Do you have valuables that you want to keep safe? In this case, the best way to protect your belongings is to buy a safe. Only this equipment guarantees a high enough level of protection and security for your belongings. Still how do you select the right model? To help you, here are the criteria to consider in order to find the safe that best meets your needs and your budget.
Determine safe capacity
The first thing to do is to determine the required capacity for the safe you need to store your property. You should therefore estimate the overall volume of all intended items, allowing for a margin of about 20% to accommodate further items at a later date.
If you want to protect property with an overall volume of less than 40 litres, small free-standing safes are very adequate. They are easy to conceal and can be transported if necessary. With a storage capacity starting at 10 litres, they offer an ideal solution for protecting jewellery, chequebooks, diplomas or passports.
If you are considering a rather larger volume, then a medium-sized safe with a storage capacity of between 40 and 120 litres is the right choice. This type of safe is suitable for storing important documents in standard A4 format, small computer equipment, digital media or any other valuable item of limited size.
Large safes offer much more capacity as well as higher levels of security. The largest models have a capacity of up to 1,500 litres. Moreover, as they can be built into a wall, they can easily be concealed behind a picture, piece of furniture or any other decorative object.
Finally, for storing large volumes (> 120 litres) of objects or documents, such as archives, guns or works of art, security cabinets offer an ideal solution. Mainly intended for professional use, they can nevertheless be installed in private homes. These cabinets have a storage capacity ranging from 50 litres to 1,500 litres for the largest models.
Determine the adequate level of security
Not all safes provide the same level of security. Security criteria to be considered obviously include burglary resistance but also the ability to detect shocks and break-in attempts—as well as resistance to fire.
Safes with a key, code or mechanical combination lock often prove more economical than identical versions with electronic locks—which naturally entail a higher price.
Furthermore, A2P certification of locks guarantees stringent testing and performance in accordance European standards.
Certification as per EN 1047-1 guarantees fire resistance at temperatures of up to 1,000°C.
Certification as per EN 1143-1 guarantees burglary resistance in accordance with a range of seven security grades—each corresponding to specific insurance ratings and thus allowing you to determine what is most suitable for the contents you wish to protect.
Although this information does not guarantee acceptance from your insurers, it offers a reliable scale to assess the most suitable certification grade in accordance with the contents you wish to protect.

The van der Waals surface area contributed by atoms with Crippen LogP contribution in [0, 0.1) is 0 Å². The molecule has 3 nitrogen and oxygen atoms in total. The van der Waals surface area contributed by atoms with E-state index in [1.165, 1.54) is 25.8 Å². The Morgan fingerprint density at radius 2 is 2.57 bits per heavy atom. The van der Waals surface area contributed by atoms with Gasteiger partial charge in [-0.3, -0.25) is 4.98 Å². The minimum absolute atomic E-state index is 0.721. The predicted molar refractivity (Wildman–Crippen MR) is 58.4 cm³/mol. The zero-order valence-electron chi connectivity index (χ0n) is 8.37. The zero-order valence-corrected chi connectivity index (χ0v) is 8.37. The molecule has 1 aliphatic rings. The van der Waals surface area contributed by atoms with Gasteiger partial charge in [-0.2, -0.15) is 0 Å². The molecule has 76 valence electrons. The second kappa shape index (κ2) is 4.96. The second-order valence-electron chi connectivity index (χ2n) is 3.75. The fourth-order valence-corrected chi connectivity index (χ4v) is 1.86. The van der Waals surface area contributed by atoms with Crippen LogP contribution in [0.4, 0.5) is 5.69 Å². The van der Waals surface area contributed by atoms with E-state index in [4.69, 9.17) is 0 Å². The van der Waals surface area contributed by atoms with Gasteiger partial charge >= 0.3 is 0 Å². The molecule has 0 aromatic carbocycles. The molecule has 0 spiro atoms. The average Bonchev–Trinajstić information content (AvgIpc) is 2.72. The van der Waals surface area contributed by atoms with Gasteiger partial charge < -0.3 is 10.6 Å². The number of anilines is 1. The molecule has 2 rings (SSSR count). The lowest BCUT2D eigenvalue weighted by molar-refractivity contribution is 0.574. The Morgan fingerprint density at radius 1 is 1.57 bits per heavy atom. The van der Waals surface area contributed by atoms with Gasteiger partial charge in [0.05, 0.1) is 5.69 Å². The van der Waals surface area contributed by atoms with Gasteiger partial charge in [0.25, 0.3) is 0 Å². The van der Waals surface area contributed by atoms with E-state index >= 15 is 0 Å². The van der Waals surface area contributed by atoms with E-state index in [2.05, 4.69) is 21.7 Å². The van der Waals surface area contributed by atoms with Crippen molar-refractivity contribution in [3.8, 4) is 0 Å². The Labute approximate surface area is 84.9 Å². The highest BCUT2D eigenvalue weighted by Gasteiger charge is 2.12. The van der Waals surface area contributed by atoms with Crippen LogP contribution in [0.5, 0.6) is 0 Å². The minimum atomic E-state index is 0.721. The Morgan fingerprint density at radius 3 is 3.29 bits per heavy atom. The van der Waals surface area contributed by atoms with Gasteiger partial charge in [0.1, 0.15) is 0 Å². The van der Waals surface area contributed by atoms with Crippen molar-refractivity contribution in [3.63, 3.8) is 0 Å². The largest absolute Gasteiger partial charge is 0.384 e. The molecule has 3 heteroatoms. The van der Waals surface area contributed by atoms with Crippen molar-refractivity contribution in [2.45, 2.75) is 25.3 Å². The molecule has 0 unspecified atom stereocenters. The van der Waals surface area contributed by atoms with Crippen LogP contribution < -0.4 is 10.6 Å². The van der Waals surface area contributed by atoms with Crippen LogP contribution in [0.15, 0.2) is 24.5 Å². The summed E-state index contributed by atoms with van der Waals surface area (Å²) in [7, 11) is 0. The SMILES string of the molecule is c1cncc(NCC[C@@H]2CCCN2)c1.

Determine the adequate locking system
- Traditional safes have a key lock without a combination. They can be opened and closed simply with a key. This is a very simple system to use, ideal for daily use and frequent openings. In addition, key locks prove more robust over time and require little
- Mechanical combination locks are opened by means of a combination and a key. Such locks rely on a single dial (one rotating disc) or a multiple number of dials (several rotating discs). This system is less practical to use on a daily basis since it takes longer to open, but it has long been the most popular choice.
- More contemporary electronically locks require a secret code with numbers to open the safe. This code system is battery-operated and can be reprogrammed ad infinitum; it can also be used to manage user profiles in order to record who had access to the safe and at what
- Safes with combined key and electronic locks use both a secret code and a key to unlock the mechanism and open the door. This dual control system combines the best of both
Determine the adequate type of anchoring
In a built-in safe, the door is the only reinforced element, while the safe itself is sealed into a wall. On a free-standing safe, all six sides offer the same level of resistance.
Anchoring for a free-standing safe
Free-standing safes have specific anchoring holes on their bottom and back walls. Robust anchoring bolts ensure that your safe and its support surface – wall or floor – remain tightly connected. Installation is to be carried out by a specialist technician who will adapt the anchoring method to the nature of your wall or floor.
Anchoring for a built-in safe
For a higher level of security, you can opt for a built-in safe, i.e. flush-mounted and fully sealed into a wall. This type of installation can only be carried out by professionals and Fichet-Bauche technicians will protect both your masonry environment and the product itself to prevent any damage during works.
As you can see, there are multiple criteria that need to be taken into account to find the model that suits you best. Budget-wise, it goes without saying that the greater the storage capacity and the higher the level of security, the higher the price. Fichet-Bauche specialists are available to advise you and help you make the best possible choice.